A man, 55 years of age, had had recurrent ulcers of the cornea of the right eye for eighteen years. The last attack was about two years before this report was written.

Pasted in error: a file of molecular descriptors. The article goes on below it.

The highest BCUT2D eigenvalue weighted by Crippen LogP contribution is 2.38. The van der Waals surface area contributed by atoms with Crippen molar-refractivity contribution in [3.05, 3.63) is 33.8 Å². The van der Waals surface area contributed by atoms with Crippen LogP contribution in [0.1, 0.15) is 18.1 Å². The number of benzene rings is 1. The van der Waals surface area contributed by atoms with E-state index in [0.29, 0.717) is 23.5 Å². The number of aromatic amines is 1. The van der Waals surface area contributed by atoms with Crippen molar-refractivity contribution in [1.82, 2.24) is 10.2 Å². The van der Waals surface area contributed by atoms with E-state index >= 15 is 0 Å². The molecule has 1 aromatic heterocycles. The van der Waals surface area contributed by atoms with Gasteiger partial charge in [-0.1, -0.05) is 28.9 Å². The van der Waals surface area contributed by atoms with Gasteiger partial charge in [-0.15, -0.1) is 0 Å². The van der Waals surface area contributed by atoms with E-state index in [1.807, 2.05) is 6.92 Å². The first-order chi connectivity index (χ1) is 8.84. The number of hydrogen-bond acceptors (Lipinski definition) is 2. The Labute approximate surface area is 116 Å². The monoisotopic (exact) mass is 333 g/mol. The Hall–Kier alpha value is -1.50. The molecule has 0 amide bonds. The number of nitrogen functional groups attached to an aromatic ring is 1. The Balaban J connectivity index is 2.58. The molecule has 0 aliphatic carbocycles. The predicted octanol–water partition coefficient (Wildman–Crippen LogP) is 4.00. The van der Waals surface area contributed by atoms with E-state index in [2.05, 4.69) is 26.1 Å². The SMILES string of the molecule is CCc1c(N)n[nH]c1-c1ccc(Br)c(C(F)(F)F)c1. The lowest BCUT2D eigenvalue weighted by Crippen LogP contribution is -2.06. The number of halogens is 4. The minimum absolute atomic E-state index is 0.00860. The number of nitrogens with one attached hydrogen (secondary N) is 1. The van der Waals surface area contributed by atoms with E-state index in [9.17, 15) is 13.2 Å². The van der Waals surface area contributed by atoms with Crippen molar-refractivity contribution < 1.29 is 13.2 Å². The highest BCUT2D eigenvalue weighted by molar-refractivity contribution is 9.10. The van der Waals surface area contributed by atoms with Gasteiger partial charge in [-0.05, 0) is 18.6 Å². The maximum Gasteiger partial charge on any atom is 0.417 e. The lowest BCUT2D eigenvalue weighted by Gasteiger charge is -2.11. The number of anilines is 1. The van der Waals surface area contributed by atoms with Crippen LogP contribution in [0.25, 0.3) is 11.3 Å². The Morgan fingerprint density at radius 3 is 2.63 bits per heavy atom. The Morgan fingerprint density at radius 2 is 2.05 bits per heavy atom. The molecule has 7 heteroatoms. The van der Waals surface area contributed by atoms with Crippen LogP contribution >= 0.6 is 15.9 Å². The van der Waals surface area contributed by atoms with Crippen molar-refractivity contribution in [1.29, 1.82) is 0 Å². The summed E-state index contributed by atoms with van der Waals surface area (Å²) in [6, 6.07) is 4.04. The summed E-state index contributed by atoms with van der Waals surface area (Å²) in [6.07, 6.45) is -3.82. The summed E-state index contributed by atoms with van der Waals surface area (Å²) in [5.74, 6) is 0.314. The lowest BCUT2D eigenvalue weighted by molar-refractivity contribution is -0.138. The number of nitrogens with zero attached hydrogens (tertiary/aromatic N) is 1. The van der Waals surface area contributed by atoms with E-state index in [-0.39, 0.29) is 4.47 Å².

Examination of the right eye showed a moderately dense, diffuse central corneal scar. In the anterior chamber, a curious picture was present. Figure 1 shows this to be a spiderweb-like glassy, tubular, semitransparent network, seen particularly well in retro-illumination. Branching ends of this network are attached to the posterior surface of the cornea, and all except one have an oval or circular attachment. This one is drawn out to a fine point. There are a few brown pigment dots in the lumen of two of the lower branches near their attachment to the cornea ; other dots are seen scattered on Descemet's membrane about the end of the lower nasal branch. Figure 2 shows this network to be